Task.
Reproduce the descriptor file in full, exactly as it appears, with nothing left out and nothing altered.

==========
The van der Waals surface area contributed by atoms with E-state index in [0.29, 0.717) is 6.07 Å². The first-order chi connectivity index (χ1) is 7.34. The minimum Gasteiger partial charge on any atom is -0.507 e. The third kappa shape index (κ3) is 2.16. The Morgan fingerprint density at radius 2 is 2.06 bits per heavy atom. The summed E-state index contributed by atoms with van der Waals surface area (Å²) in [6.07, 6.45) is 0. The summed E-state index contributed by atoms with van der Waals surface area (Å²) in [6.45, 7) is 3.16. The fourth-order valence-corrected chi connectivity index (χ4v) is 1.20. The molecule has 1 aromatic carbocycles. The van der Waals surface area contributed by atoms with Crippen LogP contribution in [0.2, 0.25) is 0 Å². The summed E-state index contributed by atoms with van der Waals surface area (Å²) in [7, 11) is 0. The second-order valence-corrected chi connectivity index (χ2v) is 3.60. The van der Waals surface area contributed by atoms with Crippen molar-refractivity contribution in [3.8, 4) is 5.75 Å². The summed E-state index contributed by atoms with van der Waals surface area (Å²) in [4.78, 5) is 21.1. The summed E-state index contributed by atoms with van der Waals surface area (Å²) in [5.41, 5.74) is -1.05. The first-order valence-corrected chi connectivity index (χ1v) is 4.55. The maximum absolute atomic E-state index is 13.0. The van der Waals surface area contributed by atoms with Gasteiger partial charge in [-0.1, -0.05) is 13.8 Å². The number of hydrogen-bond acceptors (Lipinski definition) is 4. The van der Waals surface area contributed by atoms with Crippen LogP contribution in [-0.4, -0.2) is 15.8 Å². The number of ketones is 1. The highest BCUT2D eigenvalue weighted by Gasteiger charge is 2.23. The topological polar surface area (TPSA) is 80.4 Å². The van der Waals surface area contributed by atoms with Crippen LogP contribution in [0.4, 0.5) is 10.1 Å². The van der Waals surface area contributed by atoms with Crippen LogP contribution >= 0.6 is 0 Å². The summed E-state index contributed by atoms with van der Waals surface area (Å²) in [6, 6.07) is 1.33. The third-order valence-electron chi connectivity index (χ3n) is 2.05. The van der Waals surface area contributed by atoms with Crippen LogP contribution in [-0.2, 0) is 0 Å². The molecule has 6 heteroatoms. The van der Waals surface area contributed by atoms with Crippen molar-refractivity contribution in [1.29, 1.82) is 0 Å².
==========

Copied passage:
The van der Waals surface area contributed by atoms with E-state index in [0.29, 0.717) is 6.07 Å². The first-order chi connectivity index (χ1) is 7.34. The minimum Gasteiger partial charge on any atom is -0.507 e. The third kappa shape index (κ3) is 2.16. The Morgan fingerprint density at radius 2 is 2.06 bits per heavy atom. The summed E-state index contributed by atoms with van der Waals surface area (Å²) in [6.07, 6.45) is 0. The summed E-state index contributed by atoms with van der Waals surface area (Å²) in [6.45, 7) is 3.16. The fourth-order valence-corrected chi connectivity index (χ4v) is 1.20. The molecule has 1 aromatic carbocycles. The van der Waals surface area contributed by atoms with Crippen LogP contribution in [0.2, 0.25) is 0 Å². The summed E-state index contributed by atoms with van der Waals surface area (Å²) in [7, 11) is 0. The second-order valence-corrected chi connectivity index (χ2v) is 3.60. The van der Waals surface area contributed by atoms with Crippen molar-refractivity contribution in [3.8, 4) is 5.75 Å². The summed E-state index contributed by atoms with van der Waals surface area (Å²) in [4.78, 5) is 21.1. The summed E-state index contributed by atoms with van der Waals surface area (Å²) in [5.41, 5.74) is -1.05. The first-order valence-corrected chi connectivity index (χ1v) is 4.55. The maximum absolute atomic E-state index is 13.0. The van der Waals surface area contributed by atoms with Gasteiger partial charge in [-0.1, -0.05) is 13.8 Å². The number of hydrogen-bond acceptors (Lipinski definition) is 4. The van der Waals surface area contributed by atoms with Crippen LogP contribution in [-0.4, -0.2) is 15.8 Å². The number of ketones is 1. The highest BCUT2D eigenvalue weighted by Gasteiger charge is 2.23. The topological polar surface area (TPSA) is 80.4 Å². The van der Waals surface area contributed by atoms with Crippen LogP contribution in [0.4, 0.5) is 10.1 Å². The van der Waals surface area contributed by atoms with Crippen LogP contribution >= 0.6 is 0 Å². The summed E-state index contributed by atoms with van der Waals surface area (Å²) in [6, 6.07) is 1.33. The third-order valence-electron chi connectivity index (χ3n) is 2.05. The van der Waals surface area contributed by atoms with Crippen LogP contribution in [-0.2, 0) is 0 Å². The molecule has 6 heteroatoms. The van der Waals surface area contributed by atoms with Crippen molar-refractivity contribution in [1.29, 1.82) is 0 Å².